Acronyms are popular because they serve the useful purpose of expediting communication, creating a tribal sense of community for those in the know, and conveying the (sometimes false) perception of vast expertise to the uninitiated. There are certain acronyms, however, that strike fear into the heart of the med-tech entrepreneur. Upon mention of these TLAs, the tension in the room is palpable as brains silently begin to revise development timelines, budgets and cash out dates.

Our nominations for the Top 5 Anxiety Provoking Med-Tech Acronyms (APMAs):

The only US executive branch agency more groan-worthy than the IRS is the Food & Drug Administration, particularly among med-tech entrepreneurs. At least taxation (like death) is predictable; not so with device regulation under the FDA. The length and tortuosity of an emerging med-tech company’s journey through CDRH can vary greatly by branch, division and reviewer (many of whose badges are still warm from the laminator). The US regulatory process is macabre enough for run-of-the-mill devices, let alone 21st century technologies like medical smart phone apps. Sorry, Shuren, your Innovation Pathway program just sounds vague and scary.

Back in the good old days of plentiful big-market medical devices with capital-efficient 510(k) regulatory paths, med-tech investing was a pretty good bet. But some companies pushed the boundaries of this regulatory shortcut and a few high-profile safety issues emerged (this New England Journal editorial from last fall singles out metal-on-metal hip implants). Whatever the ultimate fate of the 510(k) program, more companies will be forced down the Pre-Market Approval path, with its higher approval hurdles (safety and efficacy vs. substantial equivalence), longer timeframes, and therefore greater costs. Silver lining: more frequent flier miles from all the international travel! C’est la vie.

News of a clinical trial patient suffering a Serious Adverse Event is upsetting for emerging med tech companies, whether or not the SAE is attributable to the company’s device (and proving it’s not can be complicated). Of course, the first concern is for the patient with the SAE and their families. Shortly thereafter, though, thoughts go to the just-barely-enough money that was raised for the trial, the timeline-busting impact of halting recruitment, possibly needing to redesign the product or retest in animals, and even scarier corporate doomsday scenarios. As a clinical consulting friend once said, “If you are going to have any adverse events, get it out of the way early.”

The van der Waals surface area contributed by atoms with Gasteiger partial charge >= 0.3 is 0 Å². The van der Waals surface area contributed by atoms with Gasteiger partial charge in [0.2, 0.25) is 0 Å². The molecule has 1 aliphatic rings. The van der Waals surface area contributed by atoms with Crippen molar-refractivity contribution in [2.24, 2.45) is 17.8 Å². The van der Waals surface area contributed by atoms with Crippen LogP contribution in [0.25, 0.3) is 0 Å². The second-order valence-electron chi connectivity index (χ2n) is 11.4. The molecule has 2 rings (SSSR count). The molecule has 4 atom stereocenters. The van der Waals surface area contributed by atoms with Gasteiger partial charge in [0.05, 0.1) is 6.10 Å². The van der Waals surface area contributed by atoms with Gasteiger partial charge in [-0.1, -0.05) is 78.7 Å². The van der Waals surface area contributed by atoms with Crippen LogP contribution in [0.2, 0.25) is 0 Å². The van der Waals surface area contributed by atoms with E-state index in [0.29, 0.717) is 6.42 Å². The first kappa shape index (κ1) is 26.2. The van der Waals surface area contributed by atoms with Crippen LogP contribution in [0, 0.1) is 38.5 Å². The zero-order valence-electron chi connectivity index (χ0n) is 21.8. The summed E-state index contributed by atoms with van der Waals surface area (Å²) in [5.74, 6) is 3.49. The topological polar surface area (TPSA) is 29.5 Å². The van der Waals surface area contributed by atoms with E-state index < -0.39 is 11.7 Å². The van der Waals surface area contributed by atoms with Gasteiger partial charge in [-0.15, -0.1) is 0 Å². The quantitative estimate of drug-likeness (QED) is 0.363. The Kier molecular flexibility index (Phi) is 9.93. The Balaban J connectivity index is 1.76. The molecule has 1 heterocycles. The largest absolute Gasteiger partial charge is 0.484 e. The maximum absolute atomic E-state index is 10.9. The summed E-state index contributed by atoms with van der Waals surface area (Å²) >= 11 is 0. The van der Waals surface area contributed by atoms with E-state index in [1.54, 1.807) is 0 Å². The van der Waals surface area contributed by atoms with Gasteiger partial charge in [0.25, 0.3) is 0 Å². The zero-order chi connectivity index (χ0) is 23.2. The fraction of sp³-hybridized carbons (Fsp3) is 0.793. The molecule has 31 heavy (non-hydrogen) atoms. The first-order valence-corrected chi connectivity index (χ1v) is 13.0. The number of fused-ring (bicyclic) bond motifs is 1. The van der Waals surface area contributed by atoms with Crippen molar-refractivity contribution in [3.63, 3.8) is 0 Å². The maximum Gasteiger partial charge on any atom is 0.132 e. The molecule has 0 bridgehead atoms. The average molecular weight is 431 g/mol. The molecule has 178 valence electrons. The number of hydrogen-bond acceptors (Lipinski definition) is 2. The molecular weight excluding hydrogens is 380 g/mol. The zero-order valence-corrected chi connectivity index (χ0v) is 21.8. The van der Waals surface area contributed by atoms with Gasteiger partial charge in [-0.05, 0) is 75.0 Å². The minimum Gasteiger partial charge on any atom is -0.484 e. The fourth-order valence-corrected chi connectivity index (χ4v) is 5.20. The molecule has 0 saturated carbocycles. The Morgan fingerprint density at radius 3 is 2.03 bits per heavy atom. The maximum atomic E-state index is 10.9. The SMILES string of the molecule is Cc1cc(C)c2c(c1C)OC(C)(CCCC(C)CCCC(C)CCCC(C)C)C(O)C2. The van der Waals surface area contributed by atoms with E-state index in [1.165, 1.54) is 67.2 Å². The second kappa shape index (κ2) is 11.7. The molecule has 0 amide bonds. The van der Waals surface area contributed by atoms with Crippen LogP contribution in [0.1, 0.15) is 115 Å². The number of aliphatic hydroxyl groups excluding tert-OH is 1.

When I first heard this shorthand for Verification and Validation, I thought it sounded kind of mysterious and even remotely sexy, even if usually uttered by a nerdy engineering type (a.k.a. our favorite clients). It wasn’t long before I realized V&V is actually a Yiddish term: “Vait! Vait!” Explaining to your investors the time and dollars required for V&V so that your QMS is ISO-compliant is just no fun. If they look puzzled, just refer them to IEC 60601-1, 3rd edition and it should all become clear.

You may have heard of a CPT code, but here’s a pop quiz for you – do you know what CPT stands for (without Googling it)? Answer: Common Procedural Terminology. Second question: what organization issues CPT codes, the all-important keys to the physician reimbursement castle? If you said CMS, you are wrong. Why, it’s the American Medical Association! And while you’d think that the premier US physician lobbying organization might be loose and generous with the codes, this is definitely not the case. If you are unlucky enough to have a technology requiring a brand new CPT, get ready for a long, arduous and likely doomed process, and start counting your RVUs.

As fear-inspiring as these and many other acronyms can be, let us not forget that med-tech entrepreneurs are a hardy bunch and not easily intimidated. Otherwise they’d be developing frivolous, benign things like Instagram. Rats.

Now for our call to action!  Add your (least) favorite med-tech acronyms to the APMA Hall of Shame – Click Here to Add Your Favorites